Button Feels Lucky to Escape With Damaged Car at Monaco GP
Button ran over a loose drain cover during Monaco Grand Prix practice on Thursday. He said, "We were lucky in a way that it just damaged the car, it stayed quite low on the ground which is good." (Getty Images)
Monaco: McLaren's Jenson Button declared himself lucky to have escaped with a damaged car, rather than suffering serious injury, after running over a loose drain cover during Monaco Grand Prix practice on Thursday.
"That was an incident we definitely don't want to see again around here," the 2009 Formula One world champion told reporters after the morning session was stopped early and welders made sure the cover was secure.
"We were lucky in a way that it just damaged the car, it stayed quite low on the ground which is good," added the Briton.
"We have enough dangers...a drain cover lifting in the air for an open top car is extremely dangerous."
Manholes and metal drain covers around the Mediterranean street circuit are welded shut to prevent them being sucked out by the powerful downforce of the cars.
Flying debris is a major concern for the sport, which has been experimenting with various cockpit protection devices since Braziilian Felipe Massa was hit on the helmet by a bouncing metal spring at the 2009 Hungarian Grand Prix.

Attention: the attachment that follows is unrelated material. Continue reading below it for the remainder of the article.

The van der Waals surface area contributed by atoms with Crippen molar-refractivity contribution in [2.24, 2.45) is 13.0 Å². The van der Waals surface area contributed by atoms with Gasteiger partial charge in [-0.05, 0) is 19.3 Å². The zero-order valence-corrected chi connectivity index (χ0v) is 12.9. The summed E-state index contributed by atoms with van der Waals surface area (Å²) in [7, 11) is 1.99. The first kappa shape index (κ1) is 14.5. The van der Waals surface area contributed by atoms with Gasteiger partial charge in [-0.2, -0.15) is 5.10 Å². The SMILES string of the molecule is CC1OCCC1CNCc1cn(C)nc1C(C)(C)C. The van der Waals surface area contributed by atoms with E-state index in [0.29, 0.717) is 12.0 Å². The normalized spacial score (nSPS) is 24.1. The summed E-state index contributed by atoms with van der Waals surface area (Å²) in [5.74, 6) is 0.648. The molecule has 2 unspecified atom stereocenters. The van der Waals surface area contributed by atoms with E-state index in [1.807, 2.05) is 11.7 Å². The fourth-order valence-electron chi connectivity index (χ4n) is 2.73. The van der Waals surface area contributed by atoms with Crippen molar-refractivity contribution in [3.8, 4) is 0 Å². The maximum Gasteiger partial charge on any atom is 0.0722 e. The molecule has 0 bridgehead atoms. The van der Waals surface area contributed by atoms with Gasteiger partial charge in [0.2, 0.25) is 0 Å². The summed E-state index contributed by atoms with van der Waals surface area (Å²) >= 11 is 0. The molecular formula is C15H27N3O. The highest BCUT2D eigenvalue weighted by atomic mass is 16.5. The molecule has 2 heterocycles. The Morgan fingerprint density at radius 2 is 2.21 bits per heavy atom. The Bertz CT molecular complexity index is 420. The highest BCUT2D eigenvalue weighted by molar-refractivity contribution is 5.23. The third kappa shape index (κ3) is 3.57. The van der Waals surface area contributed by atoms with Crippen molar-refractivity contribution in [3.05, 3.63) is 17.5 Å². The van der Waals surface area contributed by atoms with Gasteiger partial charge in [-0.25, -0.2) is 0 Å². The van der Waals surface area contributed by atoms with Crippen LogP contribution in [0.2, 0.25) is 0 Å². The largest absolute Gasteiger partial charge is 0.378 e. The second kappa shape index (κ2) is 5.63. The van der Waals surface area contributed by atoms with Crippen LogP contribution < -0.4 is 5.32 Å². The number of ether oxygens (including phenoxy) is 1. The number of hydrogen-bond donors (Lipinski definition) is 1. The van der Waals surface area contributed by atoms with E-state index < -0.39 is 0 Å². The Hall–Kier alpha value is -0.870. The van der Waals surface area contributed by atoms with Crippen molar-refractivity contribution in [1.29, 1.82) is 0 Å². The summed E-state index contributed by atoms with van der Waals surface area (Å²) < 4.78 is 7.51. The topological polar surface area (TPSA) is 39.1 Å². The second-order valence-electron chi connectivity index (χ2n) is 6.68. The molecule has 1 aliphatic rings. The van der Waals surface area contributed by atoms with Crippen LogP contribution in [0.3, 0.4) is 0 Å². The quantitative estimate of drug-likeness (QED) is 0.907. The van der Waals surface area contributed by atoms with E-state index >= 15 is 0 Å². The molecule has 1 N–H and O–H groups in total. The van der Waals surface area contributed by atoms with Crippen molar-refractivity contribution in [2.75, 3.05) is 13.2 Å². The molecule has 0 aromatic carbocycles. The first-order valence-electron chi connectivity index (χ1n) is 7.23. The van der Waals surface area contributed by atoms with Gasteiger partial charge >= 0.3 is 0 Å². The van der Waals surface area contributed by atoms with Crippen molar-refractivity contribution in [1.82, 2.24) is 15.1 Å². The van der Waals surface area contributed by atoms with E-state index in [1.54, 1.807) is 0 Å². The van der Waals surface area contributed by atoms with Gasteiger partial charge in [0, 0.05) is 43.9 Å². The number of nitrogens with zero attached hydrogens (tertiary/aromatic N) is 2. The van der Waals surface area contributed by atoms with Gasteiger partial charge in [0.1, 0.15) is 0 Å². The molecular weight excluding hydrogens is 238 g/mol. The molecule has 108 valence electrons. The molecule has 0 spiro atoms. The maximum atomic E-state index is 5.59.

Former Ferrari driver Massa, now with Williams, was in an induced coma for several days after that incident.
Britain's former F1 driver Justin Wilson died last year after being hit by debris in a U.S. Indycar crash while Frenchman Jules Bianchi suffered ultimately fatal head injuries at the 2014 Japanese Grand Prix.
Bianchi's family announced, through British lawyers, on Thursday that they were planning to sue the governing FIA, Formula One Group and the Frenchman's former Marussia team.
Button said that the drain cover smashed his car's front wing, suspension, brake intake and damaged the floor.
He acknowledged that Monaco, the sport's showcase race, has an excellent safety record with highly-trained marshals who pride themselves on reacting immediately to situations and removing debris.
"It is one of those things, it hits the car and you think nothing of it," said the sport's most experienced current driver who is also a director of the Grand Prix Drivers' Association (GPDA).
"But when you actually get back and think about it, if it (the cover) was another foot or two in the air it could have been a lot worse. That didn't happen, but we have to think that it possibly could have happened.
"It is not something you expect to happen and we can't have it happen again."
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